The Guardian festival blog: Ensemble Variances review – Pécou’s intricate reflections on the slave trade resonates | Music


Thierry Pécou’s quartet Outre-mémoire (Beyond Memory) was written in 2003, conceived as a commemoration of the slave trade. Bristol new music festival’s decision to programme the piece in a city whose very prosperity was based on its historic connection with slave trading was canny.

Pécou’s conscious pursuit of this idea was also an exploration of his own DNA: having trodden the conventional compositional path through the Paris Conservatoire, he became increasingly aware that his family roots in Martinique set him apart in terms of cultural heritage. Outre-mémoire is thus a work that is intensely personal and yet universal for invoking fundamental and still timely questions about wealth and poverty, exploitation and oppression.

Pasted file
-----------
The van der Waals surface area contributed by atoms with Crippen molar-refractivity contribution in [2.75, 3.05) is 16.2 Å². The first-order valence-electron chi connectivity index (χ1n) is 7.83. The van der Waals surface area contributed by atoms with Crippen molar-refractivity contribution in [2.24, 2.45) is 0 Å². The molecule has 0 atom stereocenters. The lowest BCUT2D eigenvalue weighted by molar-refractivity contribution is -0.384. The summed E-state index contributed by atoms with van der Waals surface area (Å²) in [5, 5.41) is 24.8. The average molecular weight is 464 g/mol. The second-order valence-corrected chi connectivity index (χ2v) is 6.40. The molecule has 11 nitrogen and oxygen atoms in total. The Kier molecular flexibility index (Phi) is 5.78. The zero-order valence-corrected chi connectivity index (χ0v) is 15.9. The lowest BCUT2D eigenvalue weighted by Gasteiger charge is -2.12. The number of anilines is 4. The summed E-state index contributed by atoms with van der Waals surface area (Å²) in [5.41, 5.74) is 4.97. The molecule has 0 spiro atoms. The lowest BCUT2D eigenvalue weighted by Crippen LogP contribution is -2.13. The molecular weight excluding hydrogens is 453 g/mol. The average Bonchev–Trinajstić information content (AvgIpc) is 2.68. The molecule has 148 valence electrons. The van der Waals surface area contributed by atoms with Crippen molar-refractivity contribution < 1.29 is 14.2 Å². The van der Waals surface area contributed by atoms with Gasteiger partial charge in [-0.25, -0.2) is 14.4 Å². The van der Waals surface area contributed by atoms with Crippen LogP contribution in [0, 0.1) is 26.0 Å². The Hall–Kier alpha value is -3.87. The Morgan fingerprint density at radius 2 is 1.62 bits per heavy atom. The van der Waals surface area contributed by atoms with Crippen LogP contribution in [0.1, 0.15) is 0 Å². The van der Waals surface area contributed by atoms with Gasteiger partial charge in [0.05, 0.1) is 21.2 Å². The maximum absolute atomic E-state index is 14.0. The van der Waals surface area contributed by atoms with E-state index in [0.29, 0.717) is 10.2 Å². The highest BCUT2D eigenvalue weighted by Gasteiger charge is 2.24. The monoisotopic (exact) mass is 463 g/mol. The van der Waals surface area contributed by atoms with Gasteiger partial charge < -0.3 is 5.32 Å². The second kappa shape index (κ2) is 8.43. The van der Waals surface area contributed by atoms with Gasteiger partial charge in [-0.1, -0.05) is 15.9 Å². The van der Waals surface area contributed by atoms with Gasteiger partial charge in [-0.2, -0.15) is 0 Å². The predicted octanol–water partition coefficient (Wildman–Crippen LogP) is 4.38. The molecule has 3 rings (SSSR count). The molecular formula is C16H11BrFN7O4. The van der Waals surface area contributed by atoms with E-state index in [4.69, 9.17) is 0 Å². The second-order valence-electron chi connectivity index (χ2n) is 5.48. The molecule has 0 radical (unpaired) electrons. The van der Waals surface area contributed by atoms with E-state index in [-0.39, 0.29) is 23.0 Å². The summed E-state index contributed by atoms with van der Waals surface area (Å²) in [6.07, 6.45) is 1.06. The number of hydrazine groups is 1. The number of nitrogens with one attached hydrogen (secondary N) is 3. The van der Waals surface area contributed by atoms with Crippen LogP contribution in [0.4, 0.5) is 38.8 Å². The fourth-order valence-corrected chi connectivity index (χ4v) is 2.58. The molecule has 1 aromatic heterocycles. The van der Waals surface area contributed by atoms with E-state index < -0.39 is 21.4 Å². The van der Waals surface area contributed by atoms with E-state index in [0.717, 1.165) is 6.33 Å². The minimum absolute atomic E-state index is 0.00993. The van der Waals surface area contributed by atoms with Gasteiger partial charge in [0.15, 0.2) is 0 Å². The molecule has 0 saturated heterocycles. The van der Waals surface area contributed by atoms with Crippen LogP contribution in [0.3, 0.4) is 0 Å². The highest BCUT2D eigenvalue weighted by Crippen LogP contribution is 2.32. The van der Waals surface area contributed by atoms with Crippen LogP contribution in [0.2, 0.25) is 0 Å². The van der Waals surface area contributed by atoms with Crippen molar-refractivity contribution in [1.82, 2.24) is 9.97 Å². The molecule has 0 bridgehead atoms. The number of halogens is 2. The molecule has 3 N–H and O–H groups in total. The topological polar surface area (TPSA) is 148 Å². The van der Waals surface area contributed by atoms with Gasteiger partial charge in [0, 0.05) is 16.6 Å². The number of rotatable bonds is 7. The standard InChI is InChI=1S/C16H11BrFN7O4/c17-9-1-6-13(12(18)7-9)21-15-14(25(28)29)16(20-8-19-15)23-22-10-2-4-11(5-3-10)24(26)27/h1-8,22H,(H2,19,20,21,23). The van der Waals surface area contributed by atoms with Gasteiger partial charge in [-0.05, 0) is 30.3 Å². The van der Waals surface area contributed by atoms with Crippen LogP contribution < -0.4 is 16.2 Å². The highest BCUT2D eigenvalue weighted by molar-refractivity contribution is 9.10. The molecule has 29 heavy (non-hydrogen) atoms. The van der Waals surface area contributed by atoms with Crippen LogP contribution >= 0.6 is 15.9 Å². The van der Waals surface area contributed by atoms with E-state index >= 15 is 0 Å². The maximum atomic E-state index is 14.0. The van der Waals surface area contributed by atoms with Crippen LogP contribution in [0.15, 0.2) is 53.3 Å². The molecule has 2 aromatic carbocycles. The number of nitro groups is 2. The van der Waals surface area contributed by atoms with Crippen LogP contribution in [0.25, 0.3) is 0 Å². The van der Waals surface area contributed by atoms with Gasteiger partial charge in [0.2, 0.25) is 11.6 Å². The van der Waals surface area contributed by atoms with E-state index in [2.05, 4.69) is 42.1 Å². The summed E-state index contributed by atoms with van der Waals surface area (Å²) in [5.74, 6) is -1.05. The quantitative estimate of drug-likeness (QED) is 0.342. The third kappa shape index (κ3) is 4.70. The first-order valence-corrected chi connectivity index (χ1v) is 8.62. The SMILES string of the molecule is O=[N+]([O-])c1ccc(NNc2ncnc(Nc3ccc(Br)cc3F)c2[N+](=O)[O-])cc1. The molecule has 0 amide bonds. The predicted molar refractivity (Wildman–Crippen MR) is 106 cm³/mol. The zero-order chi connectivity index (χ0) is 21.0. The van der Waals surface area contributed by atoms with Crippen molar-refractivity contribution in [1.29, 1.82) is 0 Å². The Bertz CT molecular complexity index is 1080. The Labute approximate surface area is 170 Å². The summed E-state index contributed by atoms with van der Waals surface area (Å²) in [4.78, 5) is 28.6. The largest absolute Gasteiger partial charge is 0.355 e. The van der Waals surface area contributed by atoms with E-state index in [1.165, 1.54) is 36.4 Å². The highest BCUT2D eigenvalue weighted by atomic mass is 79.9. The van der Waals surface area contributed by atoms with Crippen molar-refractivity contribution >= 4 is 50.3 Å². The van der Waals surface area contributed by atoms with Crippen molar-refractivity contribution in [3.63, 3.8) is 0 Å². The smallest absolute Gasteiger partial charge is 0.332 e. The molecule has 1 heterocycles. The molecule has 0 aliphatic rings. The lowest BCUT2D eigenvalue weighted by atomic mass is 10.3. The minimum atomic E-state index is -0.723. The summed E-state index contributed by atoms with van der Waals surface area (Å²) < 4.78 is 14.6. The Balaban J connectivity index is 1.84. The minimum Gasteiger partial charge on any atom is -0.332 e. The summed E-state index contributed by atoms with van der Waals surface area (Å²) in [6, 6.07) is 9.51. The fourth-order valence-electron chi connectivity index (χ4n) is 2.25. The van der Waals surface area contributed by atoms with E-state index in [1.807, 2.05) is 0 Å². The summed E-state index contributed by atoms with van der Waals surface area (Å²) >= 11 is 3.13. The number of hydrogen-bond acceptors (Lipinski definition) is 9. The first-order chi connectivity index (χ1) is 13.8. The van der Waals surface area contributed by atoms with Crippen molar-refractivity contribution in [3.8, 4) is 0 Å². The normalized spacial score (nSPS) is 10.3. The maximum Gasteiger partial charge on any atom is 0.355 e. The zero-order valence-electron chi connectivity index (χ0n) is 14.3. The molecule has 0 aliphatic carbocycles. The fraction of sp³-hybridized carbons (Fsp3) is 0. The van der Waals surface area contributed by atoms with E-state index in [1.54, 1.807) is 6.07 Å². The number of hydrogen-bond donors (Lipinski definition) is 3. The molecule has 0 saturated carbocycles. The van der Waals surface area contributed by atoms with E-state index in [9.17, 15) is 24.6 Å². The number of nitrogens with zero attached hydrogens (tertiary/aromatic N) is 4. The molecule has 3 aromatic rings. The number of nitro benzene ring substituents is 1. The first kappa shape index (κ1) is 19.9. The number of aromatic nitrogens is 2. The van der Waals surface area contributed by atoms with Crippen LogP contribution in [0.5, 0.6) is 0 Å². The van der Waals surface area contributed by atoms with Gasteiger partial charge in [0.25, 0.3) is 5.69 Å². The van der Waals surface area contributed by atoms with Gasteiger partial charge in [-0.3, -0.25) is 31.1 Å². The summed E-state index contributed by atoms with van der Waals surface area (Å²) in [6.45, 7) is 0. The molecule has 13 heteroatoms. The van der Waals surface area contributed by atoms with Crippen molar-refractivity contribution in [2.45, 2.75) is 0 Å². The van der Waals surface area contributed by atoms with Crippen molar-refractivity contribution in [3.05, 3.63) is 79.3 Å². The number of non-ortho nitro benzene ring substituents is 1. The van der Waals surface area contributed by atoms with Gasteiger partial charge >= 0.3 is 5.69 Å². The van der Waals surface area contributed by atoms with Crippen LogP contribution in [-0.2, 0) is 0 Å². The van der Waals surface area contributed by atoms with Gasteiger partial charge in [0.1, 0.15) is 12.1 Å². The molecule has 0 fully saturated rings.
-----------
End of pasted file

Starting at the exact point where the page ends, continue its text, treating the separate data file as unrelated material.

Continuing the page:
Scored for piano, flute/alto flute, clarinet/bass clarinet and cello, its 12 movements span 75 minutes, and the ambition to create a work with a global perspective is reflected in its moments…



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Straight from The Guardian
(image courtesy of http://www.rosestallard.com/)


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